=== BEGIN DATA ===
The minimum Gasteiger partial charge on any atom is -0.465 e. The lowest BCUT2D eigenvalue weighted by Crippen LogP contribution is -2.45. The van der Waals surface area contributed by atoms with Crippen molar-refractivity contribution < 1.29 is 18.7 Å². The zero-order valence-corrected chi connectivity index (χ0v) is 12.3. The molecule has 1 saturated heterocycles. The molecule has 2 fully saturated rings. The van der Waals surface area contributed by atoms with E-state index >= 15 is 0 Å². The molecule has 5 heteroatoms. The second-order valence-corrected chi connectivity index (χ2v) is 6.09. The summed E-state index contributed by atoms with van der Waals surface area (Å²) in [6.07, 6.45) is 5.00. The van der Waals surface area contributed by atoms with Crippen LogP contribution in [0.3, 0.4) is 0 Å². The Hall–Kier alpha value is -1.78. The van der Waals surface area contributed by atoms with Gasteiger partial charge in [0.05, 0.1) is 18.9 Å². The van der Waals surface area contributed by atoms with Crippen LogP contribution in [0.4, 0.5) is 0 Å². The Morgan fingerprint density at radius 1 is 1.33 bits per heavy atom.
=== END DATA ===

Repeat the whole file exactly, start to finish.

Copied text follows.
The minimum Gasteiger partial charge on any atom is -0.465 e. The lowest BCUT2D eigenvalue weighted by Crippen LogP contribution is -2.45. The van der Waals surface area contributed by atoms with Crippen molar-refractivity contribution < 1.29 is 18.7 Å². The zero-order valence-corrected chi connectivity index (χ0v) is 12.3. The molecule has 1 saturated heterocycles. The molecule has 2 fully saturated rings. The van der Waals surface area contributed by atoms with E-state index >= 15 is 0 Å². The molecule has 5 heteroatoms. The second-order valence-corrected chi connectivity index (χ2v) is 6.09. The summed E-state index contributed by atoms with van der Waals surface area (Å²) in [6.07, 6.45) is 5.00. The van der Waals surface area contributed by atoms with Crippen LogP contribution in [0.3, 0.4) is 0 Å². The Hall–Kier alpha value is -1.78. The van der Waals surface area contributed by atoms with Gasteiger partial charge in [0.05, 0.1) is 18.9 Å². The van der Waals surface area contributed by atoms with Crippen LogP contribution in [0.4, 0.5) is 0 Å². The Morgan fingerprint density at radius 1 is 1.33 bits per heavy atom.